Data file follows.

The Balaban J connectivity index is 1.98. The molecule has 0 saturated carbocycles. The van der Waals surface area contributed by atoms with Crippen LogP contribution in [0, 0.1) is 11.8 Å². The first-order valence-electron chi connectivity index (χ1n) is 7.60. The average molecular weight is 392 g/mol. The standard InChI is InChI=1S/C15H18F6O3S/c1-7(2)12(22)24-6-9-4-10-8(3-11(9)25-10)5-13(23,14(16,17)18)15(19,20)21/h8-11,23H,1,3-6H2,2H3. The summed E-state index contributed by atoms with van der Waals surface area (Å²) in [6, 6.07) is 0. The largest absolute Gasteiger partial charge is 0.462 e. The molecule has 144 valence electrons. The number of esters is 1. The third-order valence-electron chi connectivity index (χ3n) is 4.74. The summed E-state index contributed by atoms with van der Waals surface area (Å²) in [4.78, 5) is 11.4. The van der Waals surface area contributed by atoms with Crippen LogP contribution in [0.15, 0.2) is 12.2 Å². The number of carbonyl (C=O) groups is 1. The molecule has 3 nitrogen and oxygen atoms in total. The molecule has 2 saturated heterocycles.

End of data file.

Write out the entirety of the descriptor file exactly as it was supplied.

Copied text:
The Balaban J connectivity index is 1.98. The molecule has 0 saturated carbocycles. The van der Waals surface area contributed by atoms with Crippen LogP contribution in [0, 0.1) is 11.8 Å². The first-order valence-electron chi connectivity index (χ1n) is 7.60. The average molecular weight is 392 g/mol. The standard InChI is InChI=1S/C15H18F6O3S/c1-7(2)12(22)24-6-9-4-10-8(3-11(9)25-10)5-13(23,14(16,17)18)15(19,20)21/h8-11,23H,1,3-6H2,2H3. The summed E-state index contributed by atoms with van der Waals surface area (Å²) in [6, 6.07) is 0. The largest absolute Gasteiger partial charge is 0.462 e. The molecule has 144 valence electrons. The number of esters is 1. The third-order valence-electron chi connectivity index (χ3n) is 4.74. The summed E-state index contributed by atoms with van der Waals surface area (Å²) in [4.78, 5) is 11.4. The van der Waals surface area contributed by atoms with Crippen LogP contribution in [0.15, 0.2) is 12.2 Å². The number of carbonyl (C=O) groups is 1. The molecule has 3 nitrogen and oxygen atoms in total. The molecule has 2 saturated heterocycles.